Sci Fi-based religion evolving, with help from Harry Potter

Founded in 1962 by two students in Missouri, the Church of All Worlds (CAW) was the real life version of a science fiction novel by Robert A. Heinlein, Stranger in a Strange Land (1961). It remains active more than 50 years later, with branches in four countries and an online and print presence, writes Carole M. Cusak (University of Sydney) in a thematic issue of the journal Religion (October) on “Religion and Fiction.” Fandoms or interest groups of like-minded people around inspiring fictional narratives are not rare; they may even result in the birth of fiction-based (or invented) religion. Cusak observes that disenchantment with both science and religion as meta-narratives may open a space for constructed alternative value systems. According to Cusak, since the mid-20th century, “explicitly fictional narrative has been increasingly employed to embody and affirm ultimate concerns in personally satisfying ways by a small number of people” as themes and behaviors appropriated in personal repertoires but rarely institutionalized. With the dominance of secular fiction over sacred texts, popular culture becomes a source. She adds that regarding fiction-based religions, fantasy and science fiction are main resources.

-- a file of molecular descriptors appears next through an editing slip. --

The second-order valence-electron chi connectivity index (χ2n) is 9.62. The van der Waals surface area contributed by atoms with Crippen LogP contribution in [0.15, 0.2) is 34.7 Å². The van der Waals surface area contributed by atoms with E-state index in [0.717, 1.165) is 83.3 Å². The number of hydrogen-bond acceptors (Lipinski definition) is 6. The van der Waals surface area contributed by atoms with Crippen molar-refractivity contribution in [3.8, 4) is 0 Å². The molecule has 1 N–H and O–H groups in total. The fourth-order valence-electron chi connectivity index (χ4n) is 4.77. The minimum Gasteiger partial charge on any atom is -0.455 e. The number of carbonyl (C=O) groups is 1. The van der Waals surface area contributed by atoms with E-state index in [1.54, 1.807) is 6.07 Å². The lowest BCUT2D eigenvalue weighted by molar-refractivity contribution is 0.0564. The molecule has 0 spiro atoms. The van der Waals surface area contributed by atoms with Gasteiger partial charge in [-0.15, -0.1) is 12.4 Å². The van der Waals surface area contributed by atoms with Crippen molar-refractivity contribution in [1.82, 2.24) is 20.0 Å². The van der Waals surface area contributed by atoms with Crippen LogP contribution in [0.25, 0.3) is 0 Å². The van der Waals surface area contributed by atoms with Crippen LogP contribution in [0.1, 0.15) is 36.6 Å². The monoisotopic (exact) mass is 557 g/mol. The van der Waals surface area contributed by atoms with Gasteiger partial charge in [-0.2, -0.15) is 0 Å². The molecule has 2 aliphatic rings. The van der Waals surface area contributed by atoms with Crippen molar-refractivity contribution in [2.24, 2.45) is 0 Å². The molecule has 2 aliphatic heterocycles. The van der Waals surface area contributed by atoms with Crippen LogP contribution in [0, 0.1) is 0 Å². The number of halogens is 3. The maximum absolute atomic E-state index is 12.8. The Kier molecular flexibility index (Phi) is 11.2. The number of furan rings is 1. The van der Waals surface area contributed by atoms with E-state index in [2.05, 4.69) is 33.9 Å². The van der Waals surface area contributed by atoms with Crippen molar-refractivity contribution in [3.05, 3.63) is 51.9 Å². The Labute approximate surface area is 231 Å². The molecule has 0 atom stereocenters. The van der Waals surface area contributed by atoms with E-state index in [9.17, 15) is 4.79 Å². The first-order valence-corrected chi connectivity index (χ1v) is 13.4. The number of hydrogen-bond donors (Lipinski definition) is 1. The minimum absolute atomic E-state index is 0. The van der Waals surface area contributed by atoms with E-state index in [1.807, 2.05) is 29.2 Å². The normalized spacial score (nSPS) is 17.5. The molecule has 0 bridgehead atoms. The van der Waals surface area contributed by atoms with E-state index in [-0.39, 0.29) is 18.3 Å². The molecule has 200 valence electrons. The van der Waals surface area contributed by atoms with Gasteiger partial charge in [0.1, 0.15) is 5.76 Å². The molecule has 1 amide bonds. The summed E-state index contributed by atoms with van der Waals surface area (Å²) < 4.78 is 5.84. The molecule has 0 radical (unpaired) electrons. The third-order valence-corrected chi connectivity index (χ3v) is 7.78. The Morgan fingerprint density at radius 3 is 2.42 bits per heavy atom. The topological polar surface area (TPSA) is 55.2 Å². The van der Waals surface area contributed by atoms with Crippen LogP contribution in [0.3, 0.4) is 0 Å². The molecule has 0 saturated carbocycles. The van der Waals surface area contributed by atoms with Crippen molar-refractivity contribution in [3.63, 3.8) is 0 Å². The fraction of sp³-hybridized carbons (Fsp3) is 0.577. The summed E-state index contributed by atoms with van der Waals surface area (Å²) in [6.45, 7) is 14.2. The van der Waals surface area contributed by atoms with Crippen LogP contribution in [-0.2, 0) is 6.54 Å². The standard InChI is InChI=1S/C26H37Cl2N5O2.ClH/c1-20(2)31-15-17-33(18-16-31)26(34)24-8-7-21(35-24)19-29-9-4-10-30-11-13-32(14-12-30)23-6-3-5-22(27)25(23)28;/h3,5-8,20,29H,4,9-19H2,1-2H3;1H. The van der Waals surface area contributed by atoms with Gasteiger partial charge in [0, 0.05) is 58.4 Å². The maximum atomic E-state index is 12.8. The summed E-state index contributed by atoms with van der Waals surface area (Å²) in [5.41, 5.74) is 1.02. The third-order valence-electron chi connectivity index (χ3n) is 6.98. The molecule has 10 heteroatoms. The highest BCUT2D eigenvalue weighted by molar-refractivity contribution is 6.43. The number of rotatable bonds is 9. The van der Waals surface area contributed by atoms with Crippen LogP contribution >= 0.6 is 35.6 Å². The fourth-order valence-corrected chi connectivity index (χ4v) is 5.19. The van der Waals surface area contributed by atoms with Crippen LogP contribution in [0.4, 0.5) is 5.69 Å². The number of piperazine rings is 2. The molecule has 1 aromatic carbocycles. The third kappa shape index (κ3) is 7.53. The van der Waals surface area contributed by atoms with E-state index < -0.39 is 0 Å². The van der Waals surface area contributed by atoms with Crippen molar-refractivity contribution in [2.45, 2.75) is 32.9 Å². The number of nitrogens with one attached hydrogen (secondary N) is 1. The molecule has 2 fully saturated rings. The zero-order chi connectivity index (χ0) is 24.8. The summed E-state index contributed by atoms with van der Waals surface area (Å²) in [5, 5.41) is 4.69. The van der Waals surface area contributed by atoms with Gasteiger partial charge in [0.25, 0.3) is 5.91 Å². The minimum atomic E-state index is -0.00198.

Congruent with the counterculture, the novel Stranger in a Strange Land was the initial inspiration for the CAW, but the church subsequently grafted elements from modern paganism onto the original system and adopted an environmental theology in 1970, including worship of the Earth as the goddess Gaia. Since 2000, the group has undergone a renaissance and made much material available. It has continued to incorporate additional elements, starting a magical education system clearly inspired by Harry Potter novels in 2004, but it continues to preserve key elements derived from Heinlein’s novel. The CAW resulted from the “the inspirational role of a fictional text, and the prophetic role of two readers.” The initial attraction can easily be explained by its tolerant approach, its free and non-possessive approach to sexuality, and its emphasis on the environment, Cusak remarks, while the early development of rituals may have contributed to its survival by fostering social bonds.

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